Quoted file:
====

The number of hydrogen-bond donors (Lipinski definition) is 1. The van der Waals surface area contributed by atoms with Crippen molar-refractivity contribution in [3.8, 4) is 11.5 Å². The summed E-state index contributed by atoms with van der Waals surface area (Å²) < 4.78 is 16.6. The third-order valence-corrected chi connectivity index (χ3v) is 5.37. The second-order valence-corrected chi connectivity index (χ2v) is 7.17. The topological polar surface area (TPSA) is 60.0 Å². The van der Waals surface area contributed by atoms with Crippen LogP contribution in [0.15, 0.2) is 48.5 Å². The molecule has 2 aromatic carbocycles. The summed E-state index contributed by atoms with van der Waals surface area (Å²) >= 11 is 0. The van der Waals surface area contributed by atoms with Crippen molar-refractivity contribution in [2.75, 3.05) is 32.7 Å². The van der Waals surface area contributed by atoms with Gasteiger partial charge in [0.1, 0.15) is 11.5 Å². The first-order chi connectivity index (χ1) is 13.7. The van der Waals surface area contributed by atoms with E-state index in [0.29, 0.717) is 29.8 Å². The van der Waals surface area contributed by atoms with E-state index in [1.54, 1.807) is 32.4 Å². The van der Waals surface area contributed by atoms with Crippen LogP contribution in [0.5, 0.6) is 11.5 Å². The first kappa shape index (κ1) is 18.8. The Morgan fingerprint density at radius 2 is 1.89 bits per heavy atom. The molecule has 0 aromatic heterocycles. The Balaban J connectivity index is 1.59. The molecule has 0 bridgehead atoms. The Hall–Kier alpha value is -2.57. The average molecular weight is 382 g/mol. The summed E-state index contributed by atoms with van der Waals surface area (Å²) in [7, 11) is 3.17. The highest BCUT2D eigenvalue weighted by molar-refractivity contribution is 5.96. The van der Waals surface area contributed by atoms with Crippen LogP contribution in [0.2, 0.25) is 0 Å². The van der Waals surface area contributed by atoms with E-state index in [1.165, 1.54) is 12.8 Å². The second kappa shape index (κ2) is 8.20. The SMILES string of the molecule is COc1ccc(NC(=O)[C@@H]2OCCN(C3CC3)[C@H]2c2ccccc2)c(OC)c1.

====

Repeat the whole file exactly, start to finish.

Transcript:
The number of hydrogen-bond donors (Lipinski definition) is 1. The van der Waals surface area contributed by atoms with Crippen molar-refractivity contribution in [3.8, 4) is 11.5 Å². The summed E-state index contributed by atoms with van der Waals surface area (Å²) < 4.78 is 16.6. The third-order valence-corrected chi connectivity index (χ3v) is 5.37. The second-order valence-corrected chi connectivity index (χ2v) is 7.17. The topological polar surface area (TPSA) is 60.0 Å². The van der Waals surface area contributed by atoms with Crippen LogP contribution in [0.15, 0.2) is 48.5 Å². The molecule has 2 aromatic carbocycles. The summed E-state index contributed by atoms with van der Waals surface area (Å²) >= 11 is 0. The van der Waals surface area contributed by atoms with Crippen molar-refractivity contribution in [2.75, 3.05) is 32.7 Å². The van der Waals surface area contributed by atoms with Gasteiger partial charge in [0.1, 0.15) is 11.5 Å². The first-order chi connectivity index (χ1) is 13.7. The van der Waals surface area contributed by atoms with E-state index in [0.29, 0.717) is 29.8 Å². The van der Waals surface area contributed by atoms with E-state index in [1.54, 1.807) is 32.4 Å². The van der Waals surface area contributed by atoms with Crippen LogP contribution in [0.5, 0.6) is 11.5 Å². The first kappa shape index (κ1) is 18.8. The Morgan fingerprint density at radius 2 is 1.89 bits per heavy atom. The molecule has 0 aromatic heterocycles. The Balaban J connectivity index is 1.59. The molecule has 0 bridgehead atoms. The Hall–Kier alpha value is -2.57. The average molecular weight is 382 g/mol. The summed E-state index contributed by atoms with van der Waals surface area (Å²) in [7, 11) is 3.17. The highest BCUT2D eigenvalue weighted by molar-refractivity contribution is 5.96. The van der Waals surface area contributed by atoms with Crippen LogP contribution in [0.2, 0.25) is 0 Å². The van der Waals surface area contributed by atoms with E-state index in [1.165, 1.54) is 12.8 Å². The second kappa shape index (κ2) is 8.20. The SMILES string of the molecule is COc1ccc(NC(=O)[C@@H]2OCCN(C3CC3)[C@H]2c2ccccc2)c(OC)c1.